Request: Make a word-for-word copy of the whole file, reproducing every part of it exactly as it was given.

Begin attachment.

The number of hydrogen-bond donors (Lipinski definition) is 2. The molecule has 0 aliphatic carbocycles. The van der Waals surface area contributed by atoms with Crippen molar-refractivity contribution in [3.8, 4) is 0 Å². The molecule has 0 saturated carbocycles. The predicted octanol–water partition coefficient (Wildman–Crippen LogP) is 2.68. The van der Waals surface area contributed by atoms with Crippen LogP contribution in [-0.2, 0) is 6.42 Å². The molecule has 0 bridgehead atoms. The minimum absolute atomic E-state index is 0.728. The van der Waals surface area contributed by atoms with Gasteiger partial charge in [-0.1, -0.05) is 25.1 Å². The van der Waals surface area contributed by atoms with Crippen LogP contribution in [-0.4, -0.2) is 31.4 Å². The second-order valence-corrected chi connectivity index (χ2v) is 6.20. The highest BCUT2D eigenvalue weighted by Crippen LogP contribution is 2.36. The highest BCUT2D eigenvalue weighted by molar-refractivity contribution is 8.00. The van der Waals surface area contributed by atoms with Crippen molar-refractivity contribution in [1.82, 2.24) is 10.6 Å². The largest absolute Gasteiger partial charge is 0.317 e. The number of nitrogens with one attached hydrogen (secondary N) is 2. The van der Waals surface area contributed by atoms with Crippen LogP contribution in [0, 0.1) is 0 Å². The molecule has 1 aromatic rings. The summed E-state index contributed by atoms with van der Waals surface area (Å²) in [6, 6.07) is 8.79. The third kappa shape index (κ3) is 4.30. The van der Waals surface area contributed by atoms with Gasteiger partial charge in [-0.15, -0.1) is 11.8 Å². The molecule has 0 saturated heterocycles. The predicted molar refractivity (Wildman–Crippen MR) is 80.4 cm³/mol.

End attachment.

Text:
The number of hydrogen-bond donors (Lipinski definition) is 2. The molecule has 0 aliphatic carbocycles. The van der Waals surface area contributed by atoms with Crippen molar-refractivity contribution in [3.8, 4) is 0 Å². The molecule has 0 saturated carbocycles. The predicted octanol–water partition coefficient (Wildman–Crippen LogP) is 2.68. The van der Waals surface area contributed by atoms with Crippen LogP contribution in [-0.2, 0) is 6.42 Å². The molecule has 0 bridgehead atoms. The minimum absolute atomic E-state index is 0.728. The van der Waals surface area contributed by atoms with Gasteiger partial charge in [-0.1, -0.05) is 25.1 Å². The van der Waals surface area contributed by atoms with Crippen LogP contribution in [-0.4, -0.2) is 31.4 Å². The second-order valence-corrected chi connectivity index (χ2v) is 6.20. The highest BCUT2D eigenvalue weighted by Crippen LogP contribution is 2.36. The highest BCUT2D eigenvalue weighted by molar-refractivity contribution is 8.00. The van der Waals surface area contributed by atoms with Crippen molar-refractivity contribution in [1.82, 2.24) is 10.6 Å². The largest absolute Gasteiger partial charge is 0.317 e. The number of nitrogens with one attached hydrogen (secondary N) is 2. The van der Waals surface area contributed by atoms with Crippen LogP contribution in [0, 0.1) is 0 Å². The molecule has 1 aromatic rings. The summed E-state index contributed by atoms with van der Waals surface area (Å²) in [6, 6.07) is 8.79. The third kappa shape index (κ3) is 4.30. The van der Waals surface area contributed by atoms with Gasteiger partial charge in [-0.15, -0.1) is 11.8 Å². The molecule has 0 saturated heterocycles. The predicted molar refractivity (Wildman–Crippen MR) is 80.4 cm³/mol.